“Over the last year the government has worked with the UK commission to find ways in which to engage employers more,” Pember said.
“The concept of guilds has come forward and the Growth and Innovation Fund has had several bids and projects accepted to actually establish skills.”
She added: “The reason that John Hayes particularly is advocating that is about ensuring that vocational education and training is seen as prestigious.”
Dr Susan Pember also wanted to reiterate the importance of apprenticeships and how they would enable Britain to compete in the global marketplace.
“It’s not something you do for one or two years in your youth, you carry it through as a profession, and that’s really important,” Pember said.
“It’s important that apprentices turn into master craftspeople, who then turn into teachers and trainers themselves, either in the workplace or back with the provider, and they carry on the professional updating.
“That cycle of professional updating is the only thing which will make us an incredible nation that can compete with other nations.”
The speech was followed by Michael Davis, Chief Executive for the UK Commission for Employment and Skills (UKCES), who discussed what should be done to improve apprenticeships over the next 10 years.
Mr Davis said he wanted employers to take on a “collective responsibility” that included investing more in the labour pool and accepting more accountability.
It’s important that apprentices turn into master craftspeople, who then turn into teachers and trainers themselves”
“Public expenditure will only go in one direction over the next 10 years. The government has done an awful lot, but at some point in the future maybe the government does less, because employers themselves really own the agenda and want to take it forward,” Mr Davis said. That in turn creates a real sense of action.”
Proposals from the UKCES included funding employers directly for apprenticeships, for example through the tax system or incentivised work, and extending the scope and needs of competitive investment funds.
Following a quick refreshment break there were a number of sessions analysing the delivery of vocational training, including how access to apprenticeships could be improved for young people and the best way to incentivise small and medium sized employers.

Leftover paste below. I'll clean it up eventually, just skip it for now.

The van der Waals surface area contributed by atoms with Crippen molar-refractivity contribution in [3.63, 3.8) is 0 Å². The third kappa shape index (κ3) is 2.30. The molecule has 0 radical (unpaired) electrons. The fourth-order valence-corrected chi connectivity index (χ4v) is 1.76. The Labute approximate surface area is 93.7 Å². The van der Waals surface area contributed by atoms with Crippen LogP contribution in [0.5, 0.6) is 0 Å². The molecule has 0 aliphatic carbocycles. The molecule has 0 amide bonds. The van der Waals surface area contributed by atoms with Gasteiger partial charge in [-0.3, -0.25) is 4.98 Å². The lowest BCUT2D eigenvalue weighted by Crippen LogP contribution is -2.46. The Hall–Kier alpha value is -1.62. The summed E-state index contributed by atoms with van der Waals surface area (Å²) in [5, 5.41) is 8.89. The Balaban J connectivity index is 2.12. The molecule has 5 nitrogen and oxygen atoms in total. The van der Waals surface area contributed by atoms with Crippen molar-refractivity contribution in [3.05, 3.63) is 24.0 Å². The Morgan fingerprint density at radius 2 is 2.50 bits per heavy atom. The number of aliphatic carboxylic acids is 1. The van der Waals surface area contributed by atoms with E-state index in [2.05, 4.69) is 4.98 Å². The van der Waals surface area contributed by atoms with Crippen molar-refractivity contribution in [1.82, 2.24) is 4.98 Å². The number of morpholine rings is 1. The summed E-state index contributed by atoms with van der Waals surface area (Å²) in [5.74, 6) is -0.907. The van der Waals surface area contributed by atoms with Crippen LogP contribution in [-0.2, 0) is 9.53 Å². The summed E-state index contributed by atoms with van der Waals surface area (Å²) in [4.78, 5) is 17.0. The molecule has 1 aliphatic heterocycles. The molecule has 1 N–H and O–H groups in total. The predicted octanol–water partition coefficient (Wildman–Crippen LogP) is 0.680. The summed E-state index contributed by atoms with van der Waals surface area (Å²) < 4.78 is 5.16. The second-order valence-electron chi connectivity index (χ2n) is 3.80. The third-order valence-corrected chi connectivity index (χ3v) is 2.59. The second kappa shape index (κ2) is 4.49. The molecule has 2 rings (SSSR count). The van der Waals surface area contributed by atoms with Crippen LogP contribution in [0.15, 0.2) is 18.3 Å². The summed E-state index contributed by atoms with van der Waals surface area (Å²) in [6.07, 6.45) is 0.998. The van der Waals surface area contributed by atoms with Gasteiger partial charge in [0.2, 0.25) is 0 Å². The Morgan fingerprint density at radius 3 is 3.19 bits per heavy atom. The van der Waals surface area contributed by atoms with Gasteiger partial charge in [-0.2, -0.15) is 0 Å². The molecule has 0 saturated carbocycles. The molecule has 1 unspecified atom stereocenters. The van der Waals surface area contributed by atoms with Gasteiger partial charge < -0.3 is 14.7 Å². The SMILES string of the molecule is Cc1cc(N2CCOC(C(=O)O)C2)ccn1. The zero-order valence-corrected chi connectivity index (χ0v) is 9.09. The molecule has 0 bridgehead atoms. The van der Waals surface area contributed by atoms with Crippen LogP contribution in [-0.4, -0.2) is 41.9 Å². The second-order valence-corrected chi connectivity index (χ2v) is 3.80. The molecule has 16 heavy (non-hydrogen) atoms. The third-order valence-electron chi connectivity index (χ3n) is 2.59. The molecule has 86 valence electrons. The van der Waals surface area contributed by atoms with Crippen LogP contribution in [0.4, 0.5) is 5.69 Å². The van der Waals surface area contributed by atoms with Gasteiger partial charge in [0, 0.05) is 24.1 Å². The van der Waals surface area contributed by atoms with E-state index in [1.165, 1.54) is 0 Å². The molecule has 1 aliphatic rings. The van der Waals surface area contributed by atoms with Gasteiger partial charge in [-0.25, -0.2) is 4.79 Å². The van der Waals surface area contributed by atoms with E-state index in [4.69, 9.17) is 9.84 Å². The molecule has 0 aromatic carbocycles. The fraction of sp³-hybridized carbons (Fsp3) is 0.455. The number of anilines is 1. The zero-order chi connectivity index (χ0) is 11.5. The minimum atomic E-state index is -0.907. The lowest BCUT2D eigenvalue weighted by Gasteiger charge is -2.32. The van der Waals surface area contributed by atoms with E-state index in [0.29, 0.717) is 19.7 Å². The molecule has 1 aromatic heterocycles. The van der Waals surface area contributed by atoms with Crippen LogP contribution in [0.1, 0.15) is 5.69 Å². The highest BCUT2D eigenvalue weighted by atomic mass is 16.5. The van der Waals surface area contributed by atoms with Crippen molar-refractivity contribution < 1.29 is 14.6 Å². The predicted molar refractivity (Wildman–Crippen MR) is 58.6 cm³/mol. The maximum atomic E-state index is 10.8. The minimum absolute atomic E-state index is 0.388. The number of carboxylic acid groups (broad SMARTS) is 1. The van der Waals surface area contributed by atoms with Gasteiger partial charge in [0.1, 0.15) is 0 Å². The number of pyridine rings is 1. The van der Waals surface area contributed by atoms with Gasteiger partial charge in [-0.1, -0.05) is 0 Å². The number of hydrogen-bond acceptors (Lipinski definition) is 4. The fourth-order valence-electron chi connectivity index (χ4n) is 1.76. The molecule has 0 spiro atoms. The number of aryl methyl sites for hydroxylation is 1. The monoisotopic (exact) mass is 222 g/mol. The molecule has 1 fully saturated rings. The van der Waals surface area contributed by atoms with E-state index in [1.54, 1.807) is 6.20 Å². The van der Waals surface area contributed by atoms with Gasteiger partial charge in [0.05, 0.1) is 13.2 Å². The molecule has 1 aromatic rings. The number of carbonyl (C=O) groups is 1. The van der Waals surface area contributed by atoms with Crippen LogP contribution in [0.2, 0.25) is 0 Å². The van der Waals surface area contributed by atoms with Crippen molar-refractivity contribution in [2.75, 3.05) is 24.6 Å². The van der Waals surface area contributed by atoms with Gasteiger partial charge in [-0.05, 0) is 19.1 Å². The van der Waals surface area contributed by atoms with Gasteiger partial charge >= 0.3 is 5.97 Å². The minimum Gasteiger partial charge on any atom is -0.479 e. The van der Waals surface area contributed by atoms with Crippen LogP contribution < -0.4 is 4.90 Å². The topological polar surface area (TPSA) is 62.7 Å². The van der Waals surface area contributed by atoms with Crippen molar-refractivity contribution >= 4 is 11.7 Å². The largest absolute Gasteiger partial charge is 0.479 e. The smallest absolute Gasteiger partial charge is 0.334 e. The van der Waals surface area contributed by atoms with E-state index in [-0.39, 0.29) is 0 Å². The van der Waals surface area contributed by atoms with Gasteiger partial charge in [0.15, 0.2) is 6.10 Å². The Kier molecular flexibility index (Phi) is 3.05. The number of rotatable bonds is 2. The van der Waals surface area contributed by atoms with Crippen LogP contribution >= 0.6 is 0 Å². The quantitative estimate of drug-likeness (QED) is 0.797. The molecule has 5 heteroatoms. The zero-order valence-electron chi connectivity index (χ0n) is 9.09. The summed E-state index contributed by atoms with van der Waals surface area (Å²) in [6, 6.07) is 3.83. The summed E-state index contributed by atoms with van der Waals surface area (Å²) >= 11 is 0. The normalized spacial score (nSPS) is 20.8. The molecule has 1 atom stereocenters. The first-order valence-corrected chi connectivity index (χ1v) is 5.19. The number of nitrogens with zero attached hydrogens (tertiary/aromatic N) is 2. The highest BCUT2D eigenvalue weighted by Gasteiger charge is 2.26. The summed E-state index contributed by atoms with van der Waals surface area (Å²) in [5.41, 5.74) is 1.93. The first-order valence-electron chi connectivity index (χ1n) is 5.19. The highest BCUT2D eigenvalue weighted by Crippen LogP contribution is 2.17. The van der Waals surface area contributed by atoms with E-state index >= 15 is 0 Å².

This then led into an afternoon seminar featuring, among others, Nick Linford, Managing Director of Lsect and Managing Editor of FE Week, and Peter Cobrin, Director of Not Going to Uni.
The conference concluded at 4:30pm after a series of additional case studies, as well as a question and answer session from a selection of the speakers.
Policy Review TV’s interactive online broadcast
A video feed of the conference was broadcast live by Policy Review TV.
Anyone who was unable to attend the event could watch all of the speeches, as well as their presentation slides, by paying a reduced fee on the Policy Review TV website.
The service allowed users to ask questions and participate in an online comments section, and also follow the official Twitter hashtag for the event, #vocation11.
Paul Rushworth, Marketing Manager for Policy Review TV, said: “Rather than just sitting and watching they can actually interact, so any questions that come up will come to someone like myself or the team inside filming, and they’ll then be passed through to the Chair.”
FE Week was given a demonstration during the morning sessions and discovered that more than 100 people were using the service.
Mr Rushworth said: “Because the price point is considerably lower, people who are perhaps in more junior positions but could still use the information are able to access and participate.”
Presentations could still be accessed once the event was finished using an on-demand service provided by Policy Review TV.